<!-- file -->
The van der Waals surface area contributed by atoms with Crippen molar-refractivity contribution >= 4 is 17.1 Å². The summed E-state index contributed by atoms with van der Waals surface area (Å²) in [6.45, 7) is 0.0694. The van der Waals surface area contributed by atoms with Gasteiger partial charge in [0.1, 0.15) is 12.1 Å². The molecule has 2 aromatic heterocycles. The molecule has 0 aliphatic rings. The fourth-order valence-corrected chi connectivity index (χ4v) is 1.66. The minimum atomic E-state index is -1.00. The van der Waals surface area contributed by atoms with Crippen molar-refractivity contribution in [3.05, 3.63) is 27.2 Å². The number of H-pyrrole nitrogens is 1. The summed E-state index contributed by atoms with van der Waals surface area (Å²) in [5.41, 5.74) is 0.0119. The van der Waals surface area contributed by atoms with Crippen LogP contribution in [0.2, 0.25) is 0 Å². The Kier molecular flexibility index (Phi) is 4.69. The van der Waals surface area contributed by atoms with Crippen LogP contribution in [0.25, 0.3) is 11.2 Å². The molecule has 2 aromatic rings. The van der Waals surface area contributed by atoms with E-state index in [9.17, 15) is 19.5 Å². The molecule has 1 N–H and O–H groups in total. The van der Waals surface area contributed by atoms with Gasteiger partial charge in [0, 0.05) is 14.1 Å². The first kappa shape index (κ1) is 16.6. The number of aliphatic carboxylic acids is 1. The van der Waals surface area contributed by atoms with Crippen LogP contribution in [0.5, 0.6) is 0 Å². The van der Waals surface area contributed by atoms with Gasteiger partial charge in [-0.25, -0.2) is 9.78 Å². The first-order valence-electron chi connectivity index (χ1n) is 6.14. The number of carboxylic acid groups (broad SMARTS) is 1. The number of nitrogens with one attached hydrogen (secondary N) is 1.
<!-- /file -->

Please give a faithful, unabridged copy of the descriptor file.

The van der Waals surface area contributed by atoms with Crippen molar-refractivity contribution >= 4 is 17.1 Å². The summed E-state index contributed by atoms with van der Waals surface area (Å²) in [6.45, 7) is 0.0694. The van der Waals surface area contributed by atoms with Gasteiger partial charge in [0.1, 0.15) is 12.1 Å². The molecule has 2 aromatic heterocycles. The molecule has 0 aliphatic rings. The fourth-order valence-corrected chi connectivity index (χ4v) is 1.66. The minimum atomic E-state index is -1.00. The van der Waals surface area contributed by atoms with Crippen molar-refractivity contribution in [3.05, 3.63) is 27.2 Å². The number of H-pyrrole nitrogens is 1. The summed E-state index contributed by atoms with van der Waals surface area (Å²) in [5.41, 5.74) is 0.0119. The van der Waals surface area contributed by atoms with Crippen LogP contribution in [0.2, 0.25) is 0 Å². The Kier molecular flexibility index (Phi) is 4.69. The van der Waals surface area contributed by atoms with Crippen LogP contribution in [0.25, 0.3) is 11.2 Å². The molecule has 2 aromatic rings. The van der Waals surface area contributed by atoms with E-state index in [9.17, 15) is 19.5 Å². The molecule has 1 N–H and O–H groups in total. The van der Waals surface area contributed by atoms with Gasteiger partial charge in [0, 0.05) is 14.1 Å². The first kappa shape index (κ1) is 16.6. The number of aliphatic carboxylic acids is 1. The van der Waals surface area contributed by atoms with Crippen LogP contribution in [0.5, 0.6) is 0 Å². The van der Waals surface area contributed by atoms with Gasteiger partial charge in [-0.25, -0.2) is 9.78 Å². The first-order valence-electron chi connectivity index (χ1n) is 6.14. The number of carboxylic acid groups (broad SMARTS) is 1. The number of nitrogens with one attached hydrogen (secondary N) is 1.